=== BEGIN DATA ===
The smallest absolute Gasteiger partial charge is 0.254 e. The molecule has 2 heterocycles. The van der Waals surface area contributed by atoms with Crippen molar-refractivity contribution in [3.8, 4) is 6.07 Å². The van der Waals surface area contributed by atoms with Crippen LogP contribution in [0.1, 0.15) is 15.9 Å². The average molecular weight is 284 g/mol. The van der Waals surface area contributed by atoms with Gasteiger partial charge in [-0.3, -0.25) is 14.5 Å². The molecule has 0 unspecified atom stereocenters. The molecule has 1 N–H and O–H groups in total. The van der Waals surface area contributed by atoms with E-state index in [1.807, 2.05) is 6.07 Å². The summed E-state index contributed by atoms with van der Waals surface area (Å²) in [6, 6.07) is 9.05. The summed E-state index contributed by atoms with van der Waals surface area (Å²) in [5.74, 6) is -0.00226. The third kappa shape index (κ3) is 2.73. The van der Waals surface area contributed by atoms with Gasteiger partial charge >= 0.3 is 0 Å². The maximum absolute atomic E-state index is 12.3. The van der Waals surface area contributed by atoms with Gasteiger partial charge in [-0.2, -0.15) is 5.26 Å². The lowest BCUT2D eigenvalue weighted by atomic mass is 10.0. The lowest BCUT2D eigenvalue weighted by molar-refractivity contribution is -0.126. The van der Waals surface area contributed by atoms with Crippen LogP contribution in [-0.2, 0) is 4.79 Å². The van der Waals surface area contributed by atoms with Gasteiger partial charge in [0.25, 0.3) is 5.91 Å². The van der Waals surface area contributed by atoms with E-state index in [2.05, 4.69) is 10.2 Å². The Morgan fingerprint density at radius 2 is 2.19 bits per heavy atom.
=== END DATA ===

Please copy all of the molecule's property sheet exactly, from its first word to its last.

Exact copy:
The smallest absolute Gasteiger partial charge is 0.254 e. The molecule has 2 heterocycles. The van der Waals surface area contributed by atoms with Crippen molar-refractivity contribution in [3.8, 4) is 6.07 Å². The van der Waals surface area contributed by atoms with Crippen LogP contribution in [0.1, 0.15) is 15.9 Å². The average molecular weight is 284 g/mol. The van der Waals surface area contributed by atoms with Gasteiger partial charge in [-0.3, -0.25) is 14.5 Å². The molecule has 0 unspecified atom stereocenters. The molecule has 1 N–H and O–H groups in total. The van der Waals surface area contributed by atoms with E-state index in [1.807, 2.05) is 6.07 Å². The summed E-state index contributed by atoms with van der Waals surface area (Å²) in [6, 6.07) is 9.05. The summed E-state index contributed by atoms with van der Waals surface area (Å²) in [5.74, 6) is -0.00226. The third kappa shape index (κ3) is 2.73. The van der Waals surface area contributed by atoms with Gasteiger partial charge >= 0.3 is 0 Å². The maximum absolute atomic E-state index is 12.3. The van der Waals surface area contributed by atoms with Gasteiger partial charge in [-0.2, -0.15) is 5.26 Å². The lowest BCUT2D eigenvalue weighted by atomic mass is 10.0. The lowest BCUT2D eigenvalue weighted by molar-refractivity contribution is -0.126. The van der Waals surface area contributed by atoms with Crippen LogP contribution in [-0.2, 0) is 4.79 Å². The van der Waals surface area contributed by atoms with Gasteiger partial charge in [0.25, 0.3) is 5.91 Å². The van der Waals surface area contributed by atoms with E-state index in [2.05, 4.69) is 10.2 Å². The Morgan fingerprint density at radius 2 is 2.19 bits per heavy atom.